|Sand Dunes (Michigan City)
"I had passed through the wilderness by which the Pittsburgh & Fort Wayne Railroad enters the outskirts of
Chicago. As far as the eye could reach had stretched a dreary plain broken by ridges of sand-dunes, among which
stood dwarf oaks, and gnarled and stunted pines . . . Upon my right I saw at last the broad bosom of the lake,
gleaming like burnished steel under the threatening sky, . . "
Walter might sound like he is describing a
scene from one of the Sword and Sorcery
movies, but in 1891 that area clear into
South Chicago must have been as barren
as the moon. Given that he was plodding
along mile after mile in mid-winter must
have only reinforced the gloomy mood.
Just how flat his "dreary plain" was is
indicated by a sand dune only 192 feet
high in the Indiana Dunes State Park
being called "MOUNT Tom."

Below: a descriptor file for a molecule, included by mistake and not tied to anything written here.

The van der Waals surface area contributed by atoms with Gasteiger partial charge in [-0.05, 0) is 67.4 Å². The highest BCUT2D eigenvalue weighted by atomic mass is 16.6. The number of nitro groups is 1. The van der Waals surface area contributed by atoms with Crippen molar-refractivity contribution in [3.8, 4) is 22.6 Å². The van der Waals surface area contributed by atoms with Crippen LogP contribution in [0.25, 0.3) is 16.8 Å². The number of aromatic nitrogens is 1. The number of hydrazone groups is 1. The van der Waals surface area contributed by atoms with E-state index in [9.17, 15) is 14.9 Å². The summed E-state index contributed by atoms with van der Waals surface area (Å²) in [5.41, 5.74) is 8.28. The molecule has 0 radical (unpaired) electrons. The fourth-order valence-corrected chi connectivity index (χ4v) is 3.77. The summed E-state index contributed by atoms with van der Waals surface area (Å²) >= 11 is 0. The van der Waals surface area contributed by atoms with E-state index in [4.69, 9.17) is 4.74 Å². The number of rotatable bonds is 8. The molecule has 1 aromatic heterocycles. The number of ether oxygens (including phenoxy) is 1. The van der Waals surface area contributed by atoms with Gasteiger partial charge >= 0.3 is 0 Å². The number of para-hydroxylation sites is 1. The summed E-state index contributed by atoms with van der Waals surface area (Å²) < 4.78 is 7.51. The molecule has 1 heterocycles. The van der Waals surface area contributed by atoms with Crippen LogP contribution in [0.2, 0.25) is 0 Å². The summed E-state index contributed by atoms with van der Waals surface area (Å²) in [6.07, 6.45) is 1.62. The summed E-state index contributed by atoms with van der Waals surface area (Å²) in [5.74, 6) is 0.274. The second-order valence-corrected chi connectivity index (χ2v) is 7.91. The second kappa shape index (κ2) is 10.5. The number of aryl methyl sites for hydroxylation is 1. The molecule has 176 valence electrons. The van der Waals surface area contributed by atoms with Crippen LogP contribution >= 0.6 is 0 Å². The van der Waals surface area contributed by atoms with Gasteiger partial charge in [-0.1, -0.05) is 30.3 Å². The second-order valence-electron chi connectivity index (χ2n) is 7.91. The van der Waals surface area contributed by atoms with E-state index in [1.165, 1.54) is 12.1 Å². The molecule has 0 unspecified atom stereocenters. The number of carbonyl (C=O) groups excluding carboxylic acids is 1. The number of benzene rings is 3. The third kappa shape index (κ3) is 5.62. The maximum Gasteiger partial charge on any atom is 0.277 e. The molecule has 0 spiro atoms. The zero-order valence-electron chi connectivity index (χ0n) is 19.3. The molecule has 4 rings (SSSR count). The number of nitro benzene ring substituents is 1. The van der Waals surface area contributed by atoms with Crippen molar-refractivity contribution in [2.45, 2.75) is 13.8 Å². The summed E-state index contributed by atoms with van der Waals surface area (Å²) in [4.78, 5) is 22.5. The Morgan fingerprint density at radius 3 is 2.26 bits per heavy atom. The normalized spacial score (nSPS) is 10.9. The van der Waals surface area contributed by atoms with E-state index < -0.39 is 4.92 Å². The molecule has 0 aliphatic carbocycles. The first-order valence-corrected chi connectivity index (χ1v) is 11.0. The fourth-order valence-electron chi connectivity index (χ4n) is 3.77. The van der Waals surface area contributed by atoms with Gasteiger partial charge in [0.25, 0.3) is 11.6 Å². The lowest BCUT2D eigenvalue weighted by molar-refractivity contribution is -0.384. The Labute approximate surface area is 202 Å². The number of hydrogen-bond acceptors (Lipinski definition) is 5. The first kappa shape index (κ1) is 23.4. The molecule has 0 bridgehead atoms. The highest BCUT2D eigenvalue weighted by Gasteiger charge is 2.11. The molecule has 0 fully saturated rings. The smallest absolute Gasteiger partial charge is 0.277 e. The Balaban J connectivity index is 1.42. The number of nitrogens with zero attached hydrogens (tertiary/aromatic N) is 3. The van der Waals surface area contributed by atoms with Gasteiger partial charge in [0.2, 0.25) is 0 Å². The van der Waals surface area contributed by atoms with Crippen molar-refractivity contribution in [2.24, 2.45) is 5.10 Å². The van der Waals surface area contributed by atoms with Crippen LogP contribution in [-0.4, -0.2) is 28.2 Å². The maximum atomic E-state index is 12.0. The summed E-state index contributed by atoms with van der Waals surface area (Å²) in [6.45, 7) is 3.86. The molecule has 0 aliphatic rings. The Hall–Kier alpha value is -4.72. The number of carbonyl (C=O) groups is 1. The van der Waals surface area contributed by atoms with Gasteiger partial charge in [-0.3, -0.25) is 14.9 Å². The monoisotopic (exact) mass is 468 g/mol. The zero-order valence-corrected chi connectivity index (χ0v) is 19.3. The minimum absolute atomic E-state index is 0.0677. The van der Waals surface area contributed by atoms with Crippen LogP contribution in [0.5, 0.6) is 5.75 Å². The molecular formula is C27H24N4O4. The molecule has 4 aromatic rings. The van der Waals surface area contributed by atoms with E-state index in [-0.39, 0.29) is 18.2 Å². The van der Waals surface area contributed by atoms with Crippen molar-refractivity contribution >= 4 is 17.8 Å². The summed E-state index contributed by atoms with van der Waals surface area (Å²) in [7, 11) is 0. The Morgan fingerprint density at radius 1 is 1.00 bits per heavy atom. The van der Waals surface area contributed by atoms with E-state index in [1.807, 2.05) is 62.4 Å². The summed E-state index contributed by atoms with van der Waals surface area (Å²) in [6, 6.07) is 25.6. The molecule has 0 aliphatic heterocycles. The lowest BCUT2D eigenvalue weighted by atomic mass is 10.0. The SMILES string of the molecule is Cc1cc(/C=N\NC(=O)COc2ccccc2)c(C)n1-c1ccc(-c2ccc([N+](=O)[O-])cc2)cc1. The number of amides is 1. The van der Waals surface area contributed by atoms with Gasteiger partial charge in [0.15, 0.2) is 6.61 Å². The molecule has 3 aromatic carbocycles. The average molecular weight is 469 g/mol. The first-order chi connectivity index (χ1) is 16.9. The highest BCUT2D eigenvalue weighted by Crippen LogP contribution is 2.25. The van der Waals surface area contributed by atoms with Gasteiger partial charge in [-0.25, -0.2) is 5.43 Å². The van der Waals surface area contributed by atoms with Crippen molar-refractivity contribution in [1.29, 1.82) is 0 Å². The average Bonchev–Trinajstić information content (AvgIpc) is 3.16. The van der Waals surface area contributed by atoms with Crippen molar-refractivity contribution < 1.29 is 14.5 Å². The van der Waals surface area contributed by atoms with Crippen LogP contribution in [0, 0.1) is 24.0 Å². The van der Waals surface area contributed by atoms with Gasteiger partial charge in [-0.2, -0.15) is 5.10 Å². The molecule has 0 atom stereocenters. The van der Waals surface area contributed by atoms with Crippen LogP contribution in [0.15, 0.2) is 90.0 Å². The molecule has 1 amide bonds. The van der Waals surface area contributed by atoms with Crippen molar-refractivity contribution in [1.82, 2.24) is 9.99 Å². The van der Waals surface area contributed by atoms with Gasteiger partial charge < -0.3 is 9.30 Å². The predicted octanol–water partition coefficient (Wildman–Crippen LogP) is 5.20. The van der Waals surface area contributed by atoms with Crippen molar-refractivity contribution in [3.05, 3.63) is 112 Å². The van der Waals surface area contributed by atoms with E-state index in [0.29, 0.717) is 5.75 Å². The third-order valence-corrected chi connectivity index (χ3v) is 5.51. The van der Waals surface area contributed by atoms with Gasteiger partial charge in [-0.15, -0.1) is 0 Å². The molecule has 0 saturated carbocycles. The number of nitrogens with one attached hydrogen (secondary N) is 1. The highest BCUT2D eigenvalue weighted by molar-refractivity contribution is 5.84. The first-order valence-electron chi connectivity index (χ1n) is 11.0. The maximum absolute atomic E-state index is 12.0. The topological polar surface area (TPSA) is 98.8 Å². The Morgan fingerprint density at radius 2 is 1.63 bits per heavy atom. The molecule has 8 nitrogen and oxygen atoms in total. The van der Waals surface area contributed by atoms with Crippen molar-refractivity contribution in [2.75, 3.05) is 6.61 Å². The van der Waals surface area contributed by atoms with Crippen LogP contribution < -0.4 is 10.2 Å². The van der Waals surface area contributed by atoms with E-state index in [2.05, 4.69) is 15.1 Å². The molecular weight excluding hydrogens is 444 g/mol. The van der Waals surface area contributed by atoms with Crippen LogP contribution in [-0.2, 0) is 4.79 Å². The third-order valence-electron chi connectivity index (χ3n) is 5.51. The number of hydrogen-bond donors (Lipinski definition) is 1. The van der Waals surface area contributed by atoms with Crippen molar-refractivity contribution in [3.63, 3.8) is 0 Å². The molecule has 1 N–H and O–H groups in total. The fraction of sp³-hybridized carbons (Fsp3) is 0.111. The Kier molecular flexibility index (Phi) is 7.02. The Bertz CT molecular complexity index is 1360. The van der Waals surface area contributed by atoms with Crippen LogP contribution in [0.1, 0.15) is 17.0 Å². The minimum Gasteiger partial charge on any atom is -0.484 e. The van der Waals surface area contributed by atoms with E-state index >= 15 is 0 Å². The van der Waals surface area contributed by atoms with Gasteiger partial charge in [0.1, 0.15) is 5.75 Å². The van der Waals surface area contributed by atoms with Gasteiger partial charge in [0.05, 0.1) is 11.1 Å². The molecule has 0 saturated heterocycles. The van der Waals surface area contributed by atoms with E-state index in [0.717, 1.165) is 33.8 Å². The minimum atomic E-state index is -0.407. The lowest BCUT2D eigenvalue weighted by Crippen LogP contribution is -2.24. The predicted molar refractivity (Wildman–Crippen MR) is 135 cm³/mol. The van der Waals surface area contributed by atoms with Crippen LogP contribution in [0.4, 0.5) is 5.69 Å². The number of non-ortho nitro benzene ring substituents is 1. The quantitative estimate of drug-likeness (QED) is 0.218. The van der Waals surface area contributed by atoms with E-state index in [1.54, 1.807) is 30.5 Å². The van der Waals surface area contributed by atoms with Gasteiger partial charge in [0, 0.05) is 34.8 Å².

|Sand Dune National Monument, Indiana.
Chicago skyline dimly visible on the center left horizon.
It appears that Walter traveled along the present IN12. Following this route we found his broken ridges of
sand-dunes now overgrown with brush, in some places right down to the beach line. The dwarf oaks and
stunted pines have grown to impressive size, along with other hardwoods. A 25-mile stretch of land from Gary
to Michigan City has been declared a National Park dedicated to preserving these formations and provide
the public with a splendid place to camp and picnic.
We stopped on the western outskirts of Michigan City and took this photo. It not only captured the essence of
Walter's description, it had the added fillip of Chicago's towering skyline reduced to a dim smudge on the
horizon. We continued on towards Chicago, connecting with IL41 just over the state line from Indiana and
headed for the Museum of Science and Industry, housed in the only building remaining from the 1893